From the author of that classic of modern science writing, A Short History of Nearly Everything , comes a work of what you might call domestic science: our homes, how they work, and the fascinating history of how they got that way. Bill Bryson and his family live in a Victorian parsonage in a part of England where nothing of any great significance has happened since the Romans decamped. Yet one day, he began to consider how very little he knew about the ordinary things of life as found in that comfortable home. To remedy ...
From the author of that classic of modern science writing, A Short History of Nearly Everything , comes a work of what you might call domestic science: our homes, how they work, and the fascinating history of how they got that way. Bill Bryson and his family live in a Victorian parsonage in a part of England where nothing of any great significance has happened since the Romans decamped. Yet one day, he began to consider how very little he knew about the ordinary things of life as found in that comfortable home. To remedy this, he formed the idea of journeying about his house from room to room to "write a history of the world without leaving home." The bathroom provides the occasion for a history of hygiene; the bedroom, sex, death, and sleep; the kitchen, nutrition and the spice trade; and so on, as Bryson shows how each has figured in the evolution of private life. Whatever happens in the world, he demostrates, ends up in our house, in the paint and the pipes and the pillows and every item of furniture.
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I enjoyed reading the book a lot. Bill Bryson asnwers a lot of questions you never knew you had.
Only reason for four stars is that it is a little lightweight in spots and of course, there were maybe a billion other questions that he didn't answer that I wish he had.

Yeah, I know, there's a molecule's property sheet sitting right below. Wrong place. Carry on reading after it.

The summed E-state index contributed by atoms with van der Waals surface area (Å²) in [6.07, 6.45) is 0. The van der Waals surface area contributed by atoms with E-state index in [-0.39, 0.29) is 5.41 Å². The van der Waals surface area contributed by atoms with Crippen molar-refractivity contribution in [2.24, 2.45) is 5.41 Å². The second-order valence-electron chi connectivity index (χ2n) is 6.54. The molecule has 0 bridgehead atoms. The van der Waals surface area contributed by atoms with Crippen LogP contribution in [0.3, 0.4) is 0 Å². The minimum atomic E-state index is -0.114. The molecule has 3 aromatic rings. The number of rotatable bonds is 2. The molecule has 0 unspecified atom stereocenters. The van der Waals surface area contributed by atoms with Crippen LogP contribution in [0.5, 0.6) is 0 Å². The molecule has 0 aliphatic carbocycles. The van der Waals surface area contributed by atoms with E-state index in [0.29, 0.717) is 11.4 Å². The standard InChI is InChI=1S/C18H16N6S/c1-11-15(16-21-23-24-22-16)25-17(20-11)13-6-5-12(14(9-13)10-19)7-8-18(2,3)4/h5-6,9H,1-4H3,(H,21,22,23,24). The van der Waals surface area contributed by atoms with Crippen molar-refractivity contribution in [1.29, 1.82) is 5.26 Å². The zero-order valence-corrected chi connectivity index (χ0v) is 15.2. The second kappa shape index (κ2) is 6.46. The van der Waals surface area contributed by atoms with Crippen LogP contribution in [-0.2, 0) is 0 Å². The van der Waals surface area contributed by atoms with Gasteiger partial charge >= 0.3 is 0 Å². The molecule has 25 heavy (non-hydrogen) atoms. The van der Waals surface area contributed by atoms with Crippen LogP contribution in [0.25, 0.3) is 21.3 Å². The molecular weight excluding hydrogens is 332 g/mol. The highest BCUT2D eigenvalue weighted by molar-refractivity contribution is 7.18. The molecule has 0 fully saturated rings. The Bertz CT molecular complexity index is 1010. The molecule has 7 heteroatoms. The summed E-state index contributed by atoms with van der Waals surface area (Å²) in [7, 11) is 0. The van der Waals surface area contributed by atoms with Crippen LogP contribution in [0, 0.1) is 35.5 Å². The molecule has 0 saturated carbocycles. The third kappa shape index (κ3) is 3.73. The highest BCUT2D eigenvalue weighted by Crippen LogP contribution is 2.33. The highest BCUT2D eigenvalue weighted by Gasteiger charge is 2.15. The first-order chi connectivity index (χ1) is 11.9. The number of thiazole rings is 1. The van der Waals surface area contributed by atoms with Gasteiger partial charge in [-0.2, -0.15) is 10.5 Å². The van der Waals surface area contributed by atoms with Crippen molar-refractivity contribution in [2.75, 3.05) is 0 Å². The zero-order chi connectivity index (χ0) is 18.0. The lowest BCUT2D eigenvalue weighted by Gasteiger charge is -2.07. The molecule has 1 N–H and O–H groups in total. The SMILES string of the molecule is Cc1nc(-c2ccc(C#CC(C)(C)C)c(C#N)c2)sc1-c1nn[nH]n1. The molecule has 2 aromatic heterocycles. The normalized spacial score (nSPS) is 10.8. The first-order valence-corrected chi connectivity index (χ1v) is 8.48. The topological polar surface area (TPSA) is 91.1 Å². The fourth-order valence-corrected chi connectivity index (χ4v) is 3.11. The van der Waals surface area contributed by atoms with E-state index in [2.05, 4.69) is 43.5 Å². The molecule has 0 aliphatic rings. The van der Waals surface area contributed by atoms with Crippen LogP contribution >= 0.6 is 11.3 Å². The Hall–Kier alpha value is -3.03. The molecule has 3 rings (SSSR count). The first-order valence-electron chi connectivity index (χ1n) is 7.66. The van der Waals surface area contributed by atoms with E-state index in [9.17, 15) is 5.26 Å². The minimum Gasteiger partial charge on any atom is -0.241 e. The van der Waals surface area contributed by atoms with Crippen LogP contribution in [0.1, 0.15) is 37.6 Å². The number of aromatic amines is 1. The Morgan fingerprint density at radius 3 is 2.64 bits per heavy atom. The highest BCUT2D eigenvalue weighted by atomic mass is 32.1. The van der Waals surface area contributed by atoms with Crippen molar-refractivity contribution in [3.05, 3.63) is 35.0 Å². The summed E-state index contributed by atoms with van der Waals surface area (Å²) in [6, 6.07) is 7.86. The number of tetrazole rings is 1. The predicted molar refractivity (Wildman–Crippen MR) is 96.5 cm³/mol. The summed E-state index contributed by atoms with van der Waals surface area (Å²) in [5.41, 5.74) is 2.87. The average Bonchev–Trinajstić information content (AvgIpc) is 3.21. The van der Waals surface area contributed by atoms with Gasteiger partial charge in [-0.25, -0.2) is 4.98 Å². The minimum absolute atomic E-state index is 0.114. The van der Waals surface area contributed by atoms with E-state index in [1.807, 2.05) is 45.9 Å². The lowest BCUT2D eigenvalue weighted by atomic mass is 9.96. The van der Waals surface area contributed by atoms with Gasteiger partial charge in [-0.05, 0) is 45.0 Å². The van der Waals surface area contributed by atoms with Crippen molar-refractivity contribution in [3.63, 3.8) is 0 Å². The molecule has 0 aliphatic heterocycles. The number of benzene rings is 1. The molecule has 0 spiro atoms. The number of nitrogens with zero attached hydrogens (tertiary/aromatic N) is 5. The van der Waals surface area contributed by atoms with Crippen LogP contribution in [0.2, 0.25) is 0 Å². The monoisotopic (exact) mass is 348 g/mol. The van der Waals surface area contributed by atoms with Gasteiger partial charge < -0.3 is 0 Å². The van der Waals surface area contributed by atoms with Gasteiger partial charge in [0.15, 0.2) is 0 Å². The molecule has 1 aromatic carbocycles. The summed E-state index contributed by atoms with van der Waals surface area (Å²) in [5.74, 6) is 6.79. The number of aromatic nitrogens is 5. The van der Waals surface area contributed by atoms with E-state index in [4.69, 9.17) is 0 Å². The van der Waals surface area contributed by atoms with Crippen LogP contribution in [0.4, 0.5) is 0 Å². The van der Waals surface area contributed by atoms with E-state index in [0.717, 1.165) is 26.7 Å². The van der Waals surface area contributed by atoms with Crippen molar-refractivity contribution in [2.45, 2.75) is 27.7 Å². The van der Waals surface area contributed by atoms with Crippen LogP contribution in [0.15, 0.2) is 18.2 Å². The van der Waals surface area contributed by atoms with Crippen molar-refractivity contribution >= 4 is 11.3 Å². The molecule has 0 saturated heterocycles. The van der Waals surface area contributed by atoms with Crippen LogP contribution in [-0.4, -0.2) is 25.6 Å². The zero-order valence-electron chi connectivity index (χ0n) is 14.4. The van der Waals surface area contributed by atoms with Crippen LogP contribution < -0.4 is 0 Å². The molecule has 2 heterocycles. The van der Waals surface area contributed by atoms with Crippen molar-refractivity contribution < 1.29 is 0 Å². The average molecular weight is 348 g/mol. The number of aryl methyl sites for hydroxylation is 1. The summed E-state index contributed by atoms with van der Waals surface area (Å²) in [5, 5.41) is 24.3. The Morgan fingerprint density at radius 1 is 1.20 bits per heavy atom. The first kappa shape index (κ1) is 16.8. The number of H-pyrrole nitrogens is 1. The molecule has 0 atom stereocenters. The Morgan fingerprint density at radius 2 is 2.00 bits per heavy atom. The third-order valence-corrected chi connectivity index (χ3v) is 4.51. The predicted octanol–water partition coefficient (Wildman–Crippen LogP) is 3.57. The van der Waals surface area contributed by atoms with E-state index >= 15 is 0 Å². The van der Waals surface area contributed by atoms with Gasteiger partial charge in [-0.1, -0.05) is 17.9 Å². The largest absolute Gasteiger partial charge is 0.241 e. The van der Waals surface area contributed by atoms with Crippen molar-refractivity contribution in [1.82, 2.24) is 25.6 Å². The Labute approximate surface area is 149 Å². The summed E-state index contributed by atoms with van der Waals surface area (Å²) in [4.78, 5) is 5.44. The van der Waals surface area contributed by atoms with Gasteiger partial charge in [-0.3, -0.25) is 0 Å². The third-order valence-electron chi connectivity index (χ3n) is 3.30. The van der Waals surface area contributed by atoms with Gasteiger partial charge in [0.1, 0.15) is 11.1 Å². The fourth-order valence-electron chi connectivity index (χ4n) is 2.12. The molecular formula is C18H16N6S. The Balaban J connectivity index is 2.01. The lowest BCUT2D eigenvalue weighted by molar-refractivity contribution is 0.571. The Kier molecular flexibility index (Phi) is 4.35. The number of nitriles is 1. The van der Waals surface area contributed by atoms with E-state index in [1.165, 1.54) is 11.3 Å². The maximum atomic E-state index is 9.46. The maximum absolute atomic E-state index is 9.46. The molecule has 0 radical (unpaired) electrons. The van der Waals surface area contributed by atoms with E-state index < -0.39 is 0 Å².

I was genuinely sorry when the book was done, as I wanted more.
Feb 9, 2012
Bryson's best work - worth RE-reading
Easily the best work this author has ever done. Using the many rooms in his Norfolk home as individual launching points for discussion of how "the home" and the set of affordances in it came to be, Bryson plays a James Burke role in connecting innovation (both social & technological) to individual items most people now take for granted.
In this journey, he relishes promoting unknown or forgotten industrial "heroes" and inventors, describing specifically how they changed the course of material history. It's a pure pleasure, even when he jettisons his model -- as he does when he gets to "The Cellar", pretty much ignoring the room in favour of a totally-engaging discourse on the history of building materials -- a subject to more apt for the cellar than for any other room in a home.
Informative, engaging, fun, useful. If I was stranded on a desert island with only six books to choose to have, this would make the cut.
Nov 3, 2011
Gets very boring and disconnected. Not his best book.
Nov 3, 2011
This is one of the best, most enjoyable, entertaining, and informative books I've ever read. Full of fascinating but little-known information presented with grace and humor. Reminds of the old PBS series, Connections, with James Burke.
Feb 24, 2011
A Must Have
This is a fascinating book; one you'll want to keep for a long time. Bryson's unique humor enlivens the history of why we live the way we do and how the rooms we live in and the things we live with have come to be named. It's one of those books you never want to finish because it's so good.
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